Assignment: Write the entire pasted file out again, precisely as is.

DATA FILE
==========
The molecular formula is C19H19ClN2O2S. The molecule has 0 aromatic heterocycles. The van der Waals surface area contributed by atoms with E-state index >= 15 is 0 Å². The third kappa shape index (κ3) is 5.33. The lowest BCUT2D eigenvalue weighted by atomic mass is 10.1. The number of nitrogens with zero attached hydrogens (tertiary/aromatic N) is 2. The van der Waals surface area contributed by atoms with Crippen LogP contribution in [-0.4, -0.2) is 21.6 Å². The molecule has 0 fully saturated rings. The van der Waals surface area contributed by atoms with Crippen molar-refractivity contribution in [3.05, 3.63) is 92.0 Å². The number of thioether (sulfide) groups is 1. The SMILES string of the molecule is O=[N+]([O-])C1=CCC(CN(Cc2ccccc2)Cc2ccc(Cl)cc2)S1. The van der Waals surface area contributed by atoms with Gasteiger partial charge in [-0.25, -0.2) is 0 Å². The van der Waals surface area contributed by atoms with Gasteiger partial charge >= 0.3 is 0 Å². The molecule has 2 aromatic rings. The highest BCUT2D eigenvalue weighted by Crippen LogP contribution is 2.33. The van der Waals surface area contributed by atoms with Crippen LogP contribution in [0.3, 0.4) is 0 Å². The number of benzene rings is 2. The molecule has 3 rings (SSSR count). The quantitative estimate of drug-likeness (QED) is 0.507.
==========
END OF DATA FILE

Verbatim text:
The molecular formula is C19H19ClN2O2S. The molecule has 0 aromatic heterocycles. The van der Waals surface area contributed by atoms with E-state index >= 15 is 0 Å². The third kappa shape index (κ3) is 5.33. The lowest BCUT2D eigenvalue weighted by atomic mass is 10.1. The number of nitrogens with zero attached hydrogens (tertiary/aromatic N) is 2. The van der Waals surface area contributed by atoms with Crippen LogP contribution in [-0.4, -0.2) is 21.6 Å². The molecule has 0 fully saturated rings. The van der Waals surface area contributed by atoms with Crippen molar-refractivity contribution in [3.05, 3.63) is 92.0 Å². The number of thioether (sulfide) groups is 1. The SMILES string of the molecule is O=[N+]([O-])C1=CCC(CN(Cc2ccccc2)Cc2ccc(Cl)cc2)S1. The van der Waals surface area contributed by atoms with Gasteiger partial charge in [-0.25, -0.2) is 0 Å². The van der Waals surface area contributed by atoms with Gasteiger partial charge >= 0.3 is 0 Å². The molecule has 2 aromatic rings. The highest BCUT2D eigenvalue weighted by Crippen LogP contribution is 2.33. The van der Waals surface area contributed by atoms with Crippen LogP contribution in [0.3, 0.4) is 0 Å². The number of benzene rings is 2. The molecule has 3 rings (SSSR count). The quantitative estimate of drug-likeness (QED) is 0.507.